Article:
# Barabási–Albert model

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Display of three graphs generated with the Barabasi-Albert (BA) model. Each has 20 nodes and a parameter of attachment m as specified. The color of each node is dependent upon its degree (same scale for each graph).

The Barabási–Albert (BA) model is an algorithm for generating random scale-free networks using a preferential attachment mechanism. Several natural and human-made systems, including the Internet, the world wide web, citation networks, and some social networks are thought to be approximately scale-free and certainly contain few nodes (called hubs) with unusually high degree as compared to the other nodes of the network. The BA model tries to explain the existence of such nodes in real networks. The algorithm is named for its inventors Albert-László Barabási and Réka Albert and is a special case of a more general model called Price's model.[1]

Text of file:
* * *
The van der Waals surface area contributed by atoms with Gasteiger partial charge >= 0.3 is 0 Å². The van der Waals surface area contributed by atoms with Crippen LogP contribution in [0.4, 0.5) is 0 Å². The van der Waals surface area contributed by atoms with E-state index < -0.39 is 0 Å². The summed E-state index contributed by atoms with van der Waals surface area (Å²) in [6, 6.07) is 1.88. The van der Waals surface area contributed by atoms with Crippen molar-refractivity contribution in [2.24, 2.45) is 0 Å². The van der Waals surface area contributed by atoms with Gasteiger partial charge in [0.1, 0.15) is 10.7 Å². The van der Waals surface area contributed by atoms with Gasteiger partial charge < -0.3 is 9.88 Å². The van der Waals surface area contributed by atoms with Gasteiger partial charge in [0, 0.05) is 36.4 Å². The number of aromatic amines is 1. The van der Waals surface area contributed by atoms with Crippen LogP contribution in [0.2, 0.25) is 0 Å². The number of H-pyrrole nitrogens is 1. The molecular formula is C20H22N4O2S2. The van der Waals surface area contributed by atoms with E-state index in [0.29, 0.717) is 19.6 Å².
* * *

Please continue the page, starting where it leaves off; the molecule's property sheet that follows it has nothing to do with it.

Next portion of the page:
## Concepts

Many observed networks (at least approximately) fall into the class of scale-free networks, meaning that they have power-law (or scale-free) degree distributions, while random graph models such as the Erdős–Rényi (ER) model and the Watts–Strogatz (WS) model do not exhibit power laws. The Barabási–Albert model is one of several proposed models that generate scale-free networks. It incorporates two important general concepts: growth and preferential attachment. Both growth and preferential attachment exist widely in real networks.

Growth means that the number of nodes in the network increases over time.